The IMF has added its voice to the calls for Australia to reform how we tax ourselves to be more productive, fairer and better placed to manage the headwinds ahead.
Its annual consultation report with the Australian government says: “Stamp duties should be replaced by broader land taxes, which would strengthen incentives for efficient land use.”
Stamp Duty on conveyances is a vile tax. It traps families in and out of housing, limits labour mobility and mismatches households and dwellings.
Each and every year it costs us $84 billion and rising. This is money cast on the ground – completely wasted – that could be used to improve our lives and country through better services or tax cuts or both.
The AFR reported comments on the IMF report by RBA governor Philip Lowe on Friday to the House of Representatives economics committee:
‘‘The key to boosting the real income of households is lifting productivity. I encourage you to keep examining ways to do this,’’ Dr Lowe said.
‘‘The IMF, in its various reviews of Australia, talks about the tax system, the balance between income and consumption tax and, importantly, the way we tax land.’’
Dr Lowe said he believed the ‘‘first order’’ of priorities (to lift rent wages and productivity) should be, ‘‘the pricing and provision of infrastructure, the way we accumulate human capital, the incentives we have for innovation and the tax system’’.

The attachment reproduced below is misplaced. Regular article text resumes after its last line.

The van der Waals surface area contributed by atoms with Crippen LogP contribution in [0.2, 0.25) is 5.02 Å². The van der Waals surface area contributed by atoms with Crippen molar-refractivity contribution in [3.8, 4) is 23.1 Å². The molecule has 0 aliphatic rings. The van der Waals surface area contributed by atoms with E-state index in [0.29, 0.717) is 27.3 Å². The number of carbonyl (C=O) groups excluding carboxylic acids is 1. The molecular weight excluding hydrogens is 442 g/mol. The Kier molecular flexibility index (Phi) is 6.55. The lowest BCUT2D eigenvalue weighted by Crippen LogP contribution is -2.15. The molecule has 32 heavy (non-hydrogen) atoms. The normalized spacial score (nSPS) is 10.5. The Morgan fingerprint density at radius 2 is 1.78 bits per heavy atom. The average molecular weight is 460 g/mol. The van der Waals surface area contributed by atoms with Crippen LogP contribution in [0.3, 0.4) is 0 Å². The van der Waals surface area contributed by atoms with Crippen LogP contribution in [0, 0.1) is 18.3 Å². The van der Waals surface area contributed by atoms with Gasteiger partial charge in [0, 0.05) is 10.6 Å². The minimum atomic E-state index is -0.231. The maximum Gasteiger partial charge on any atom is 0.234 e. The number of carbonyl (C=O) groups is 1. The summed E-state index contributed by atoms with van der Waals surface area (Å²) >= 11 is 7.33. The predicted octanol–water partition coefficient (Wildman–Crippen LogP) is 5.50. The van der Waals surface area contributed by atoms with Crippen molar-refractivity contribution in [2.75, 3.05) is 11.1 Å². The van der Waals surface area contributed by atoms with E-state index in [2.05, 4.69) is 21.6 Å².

‘‘In the absence of following those ideas, I think we’ll have OK but not really good productivity growth, and that means OK growth in real wages, not fantastic growth in real wages,’’ he said.
So, fantastic growth in real wages, real earnings is available – if we are willing to endure the disruption of reform. So far, our political leaders have judged the political cost as greater than the economic gain, thereby valuing their own skins above the $84 billion annual benefit available.
The pricing and provision of infrastructure is intimately linked to taxation reform. When we build or upgrade a road, hospital, library, public swimming pool – any civic improvement – the gain is embedded in the value of land under the households who benefit.
If we taxed the land rather than incomes, land price gains due to infrastructure improvements cycle back to consolidated revenue and are available again. Where government chooses projects that benefit favoured interests, THEY will pay more.
The IMF also recommends government capture some of the capital gains that accrue to owner-occupied residential real estate. I don’t share their enthusiasm as the value of this consumption asset is strongly affected by improvements and repairs, to be subtracted from gain calculations, even if worn out or ill-advised. Government refuses to tax gains on classic cars for the same reason.
Just tax the land – all land. Turn our entrepreneurial zeal to business, to growing the economy, from trading second-hand houses for lower and lower yields.
“The least bad tax is….on the unimproved value of land, the Henry George argument of many years ago.” – Milton Friedman